Drywall Future

By William Turley, Associate Publisher and Editor

Gypsum drywall is one of the most difficult materials to recycle in the C&D material stream. There are a few reasons for that, including it’s not easy to process and it’s not a valuable material, making market development the most important part of recycling drywall. But anyone who does develop the better mouse trap to process the gypsum, plus can find the markets, will find a ready supply of the material beating a way to their door as there is a lack of opportunities to recycle drywall. So many in the building construction industry want to recycle it because of green building standard requirements, success if possible.

DRS Inc. of Woodinville, Wash., thinks it has that mousetrap, plus the other expertise for successful gypsum board recycling, which is why it’s the only infeed material it recycles. “There are thousands of wood, concrete, asphalt and roofing recyclers in the world, but only a handful of drywall recyclers,” said Daniel Guimont, a founder of the company. “We saw a niche market that few have tried to master because of all the hurdles and the amount of money it would cost to overcome those hurdles. There is a huge need to recycle gypsum and our landfills don’t need any more gypsum in them.”
He pointed out that some countries, such as Canada and a few European countries, have banned the disposal of drywall, at least in part because the material is by weight a large part of what goes into landfills. Even though Massachusetts is poised to do its own gypsum disposal ban, DRS thinks the United States is “behind the curve” on gypsum recycling because such a small percentage is recycled. “We saw the opportunity to enter this market and then when the timing is right and we are appropriately positioned, push for legislation to be enacted that would require the recycling of this product.”
To do that the company took the unusual step in C&D recycling of going public and having its stock (DRSX) listed on a stock exchange (OTCQB). According to Daniel Mendes, company president, that process is extremely difficult, time consuming and expensive. “As far as other C&D recyclers are concerned, I would be very wary entering the public markets for any small company. You need to be prepared for a long and draining process, even though many financial professionals will promise you substantial and quick results.”

Even though the company now only has one processing facility, being publicly-owned was right for DRS because “we believe there is a clear and obvious niche for a ‘full service,’ i.e.—installing, hauling and recycling drywall company to attempt to become the national provider of said services,” said Mendes. “We know very well this sort of expansion is feasible in the drywall installation market due to the low barriers to entry and the highly fragmented nature of the drywall industry, but there is a very high barrier to entry into the drywall recycling market because it will take a substantial amount of capital to expand and also a huge financial commitment for any potential competitor for research and development to create a machine such as ours. Because of the costs to expand, we will have to tap into the capital markets in order to properly brand ourselves nationally to create and execute a nationally based marketing model.”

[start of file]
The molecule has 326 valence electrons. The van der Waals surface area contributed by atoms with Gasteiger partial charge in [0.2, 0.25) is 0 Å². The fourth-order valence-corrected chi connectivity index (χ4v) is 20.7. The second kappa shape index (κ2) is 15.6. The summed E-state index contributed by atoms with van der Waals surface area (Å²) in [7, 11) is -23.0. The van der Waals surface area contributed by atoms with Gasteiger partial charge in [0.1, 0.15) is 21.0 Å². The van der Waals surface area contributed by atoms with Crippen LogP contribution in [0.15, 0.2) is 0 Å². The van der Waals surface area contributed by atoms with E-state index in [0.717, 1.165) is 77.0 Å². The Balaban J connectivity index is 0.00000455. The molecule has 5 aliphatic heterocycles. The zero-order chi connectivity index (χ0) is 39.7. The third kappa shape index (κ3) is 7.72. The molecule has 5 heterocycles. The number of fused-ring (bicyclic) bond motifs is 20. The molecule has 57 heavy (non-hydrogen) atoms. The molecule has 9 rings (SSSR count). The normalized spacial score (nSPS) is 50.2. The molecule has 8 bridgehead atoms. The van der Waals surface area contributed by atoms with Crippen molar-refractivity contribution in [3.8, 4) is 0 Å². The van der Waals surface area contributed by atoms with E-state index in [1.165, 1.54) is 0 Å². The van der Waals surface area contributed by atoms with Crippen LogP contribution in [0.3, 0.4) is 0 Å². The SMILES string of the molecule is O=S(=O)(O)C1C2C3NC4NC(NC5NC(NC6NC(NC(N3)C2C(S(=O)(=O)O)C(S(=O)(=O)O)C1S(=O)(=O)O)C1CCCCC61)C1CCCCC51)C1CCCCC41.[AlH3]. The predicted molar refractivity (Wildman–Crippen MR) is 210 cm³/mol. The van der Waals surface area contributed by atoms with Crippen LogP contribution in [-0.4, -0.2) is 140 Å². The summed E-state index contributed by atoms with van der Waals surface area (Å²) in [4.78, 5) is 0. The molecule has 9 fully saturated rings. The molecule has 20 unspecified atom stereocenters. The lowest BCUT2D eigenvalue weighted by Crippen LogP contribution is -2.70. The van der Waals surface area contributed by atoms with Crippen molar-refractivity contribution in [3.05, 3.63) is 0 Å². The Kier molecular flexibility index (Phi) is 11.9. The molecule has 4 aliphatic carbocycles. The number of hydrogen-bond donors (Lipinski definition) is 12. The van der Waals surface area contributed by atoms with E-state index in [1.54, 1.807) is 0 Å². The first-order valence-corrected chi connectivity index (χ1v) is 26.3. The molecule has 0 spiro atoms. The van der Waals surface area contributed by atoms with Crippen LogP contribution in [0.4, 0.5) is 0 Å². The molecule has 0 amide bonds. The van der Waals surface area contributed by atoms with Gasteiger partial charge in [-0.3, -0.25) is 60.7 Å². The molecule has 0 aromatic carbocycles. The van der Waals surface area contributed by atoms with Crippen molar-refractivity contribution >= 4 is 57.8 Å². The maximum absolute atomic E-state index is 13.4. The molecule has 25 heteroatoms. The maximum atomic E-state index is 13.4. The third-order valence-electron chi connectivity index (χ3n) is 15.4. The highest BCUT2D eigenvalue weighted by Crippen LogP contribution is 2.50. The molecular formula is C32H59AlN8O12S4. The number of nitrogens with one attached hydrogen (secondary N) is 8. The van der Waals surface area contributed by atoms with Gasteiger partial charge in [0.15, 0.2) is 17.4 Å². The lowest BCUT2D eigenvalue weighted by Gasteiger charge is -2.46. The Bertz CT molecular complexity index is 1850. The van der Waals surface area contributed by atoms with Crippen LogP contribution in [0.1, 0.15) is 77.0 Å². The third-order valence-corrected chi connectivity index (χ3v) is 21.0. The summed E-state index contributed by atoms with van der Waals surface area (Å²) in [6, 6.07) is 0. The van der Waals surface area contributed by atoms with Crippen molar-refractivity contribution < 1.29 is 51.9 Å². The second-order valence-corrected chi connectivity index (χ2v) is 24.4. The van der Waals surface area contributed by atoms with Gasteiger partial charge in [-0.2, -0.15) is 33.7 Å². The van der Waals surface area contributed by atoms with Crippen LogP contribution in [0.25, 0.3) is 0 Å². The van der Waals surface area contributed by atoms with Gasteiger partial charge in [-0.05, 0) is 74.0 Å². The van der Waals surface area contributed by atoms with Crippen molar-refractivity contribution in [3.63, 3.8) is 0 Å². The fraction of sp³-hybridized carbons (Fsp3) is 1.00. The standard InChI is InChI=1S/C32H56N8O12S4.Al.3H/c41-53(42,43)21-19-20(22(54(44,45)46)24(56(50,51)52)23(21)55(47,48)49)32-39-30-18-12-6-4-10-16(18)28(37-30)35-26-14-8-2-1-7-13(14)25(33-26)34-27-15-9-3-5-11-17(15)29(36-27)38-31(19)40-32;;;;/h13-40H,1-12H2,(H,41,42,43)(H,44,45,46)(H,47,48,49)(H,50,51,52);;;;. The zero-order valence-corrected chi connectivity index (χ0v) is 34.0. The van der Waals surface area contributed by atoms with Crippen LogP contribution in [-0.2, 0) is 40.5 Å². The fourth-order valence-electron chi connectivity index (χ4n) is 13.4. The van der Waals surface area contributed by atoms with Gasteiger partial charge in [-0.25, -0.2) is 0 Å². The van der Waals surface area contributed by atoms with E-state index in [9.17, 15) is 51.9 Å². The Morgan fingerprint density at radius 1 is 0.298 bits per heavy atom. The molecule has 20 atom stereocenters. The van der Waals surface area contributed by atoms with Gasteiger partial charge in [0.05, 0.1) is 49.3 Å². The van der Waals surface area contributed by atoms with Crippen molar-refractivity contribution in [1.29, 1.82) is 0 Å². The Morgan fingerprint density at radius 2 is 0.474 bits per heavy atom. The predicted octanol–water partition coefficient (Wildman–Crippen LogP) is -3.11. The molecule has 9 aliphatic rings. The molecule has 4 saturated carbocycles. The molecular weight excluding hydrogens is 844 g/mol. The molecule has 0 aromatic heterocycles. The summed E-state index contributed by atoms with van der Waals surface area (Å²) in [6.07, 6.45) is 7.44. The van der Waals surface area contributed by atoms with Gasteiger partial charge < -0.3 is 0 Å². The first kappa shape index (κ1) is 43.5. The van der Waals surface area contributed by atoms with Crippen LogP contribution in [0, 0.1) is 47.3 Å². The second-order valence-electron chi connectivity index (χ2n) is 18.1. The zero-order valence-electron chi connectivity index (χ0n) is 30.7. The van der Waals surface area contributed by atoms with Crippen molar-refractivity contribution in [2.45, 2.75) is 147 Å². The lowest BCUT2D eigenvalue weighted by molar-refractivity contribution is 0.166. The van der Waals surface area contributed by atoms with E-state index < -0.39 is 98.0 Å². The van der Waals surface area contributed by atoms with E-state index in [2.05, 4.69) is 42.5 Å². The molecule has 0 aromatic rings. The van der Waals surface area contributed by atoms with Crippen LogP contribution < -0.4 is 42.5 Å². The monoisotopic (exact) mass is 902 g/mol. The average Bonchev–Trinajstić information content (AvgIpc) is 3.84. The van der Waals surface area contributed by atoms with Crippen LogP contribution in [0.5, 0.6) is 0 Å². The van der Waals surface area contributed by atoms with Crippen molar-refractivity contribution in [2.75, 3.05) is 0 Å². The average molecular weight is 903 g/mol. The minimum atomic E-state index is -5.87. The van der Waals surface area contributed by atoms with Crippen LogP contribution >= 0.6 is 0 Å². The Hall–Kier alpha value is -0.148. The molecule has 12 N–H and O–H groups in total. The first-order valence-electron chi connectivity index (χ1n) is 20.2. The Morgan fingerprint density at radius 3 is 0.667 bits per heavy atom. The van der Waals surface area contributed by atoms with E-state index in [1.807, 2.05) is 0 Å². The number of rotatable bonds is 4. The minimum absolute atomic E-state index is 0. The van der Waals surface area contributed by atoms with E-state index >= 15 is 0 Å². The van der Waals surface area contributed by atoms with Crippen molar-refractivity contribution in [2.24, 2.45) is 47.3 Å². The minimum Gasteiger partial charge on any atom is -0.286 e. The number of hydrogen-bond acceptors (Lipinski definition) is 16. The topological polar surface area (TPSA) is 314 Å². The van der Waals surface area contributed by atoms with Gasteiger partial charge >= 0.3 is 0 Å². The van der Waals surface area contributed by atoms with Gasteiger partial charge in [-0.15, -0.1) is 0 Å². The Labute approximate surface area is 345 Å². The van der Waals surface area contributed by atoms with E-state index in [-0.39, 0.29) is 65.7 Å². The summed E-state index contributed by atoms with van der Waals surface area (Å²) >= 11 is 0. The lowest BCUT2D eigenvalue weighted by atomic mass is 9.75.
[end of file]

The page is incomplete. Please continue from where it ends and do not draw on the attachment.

There are four parts of the DRS national model:
•    Collection—DRS uses three types of collection methods daily. One, drop off centers, where customers come and dump their gypsum and save a substantial amount of money over regular dump fees. Two, scrapping, which is when the company supplies trucks to go to a customer’s site and pick up any gypsum debris and bring it back to DRS’ recycling facility. Three, containers/pick-up, containers are dropped off or trucks and customers fill these and call when they are ready to be picked up.
•    Processing—DRS said this is by far the most challenging and costly of the components. All of the gypsum is sent to the processing facility in Ridgefield, Wash. There, its processing system is used to separate gypsum into virgin forms, gypsum powder and paper. It took over a year to negotiate with a company to design, then build, and obtain all required permits including air handling systems, in order to have the machine operational. The effort and money required is substantial and discourages most people from trying to enter the market.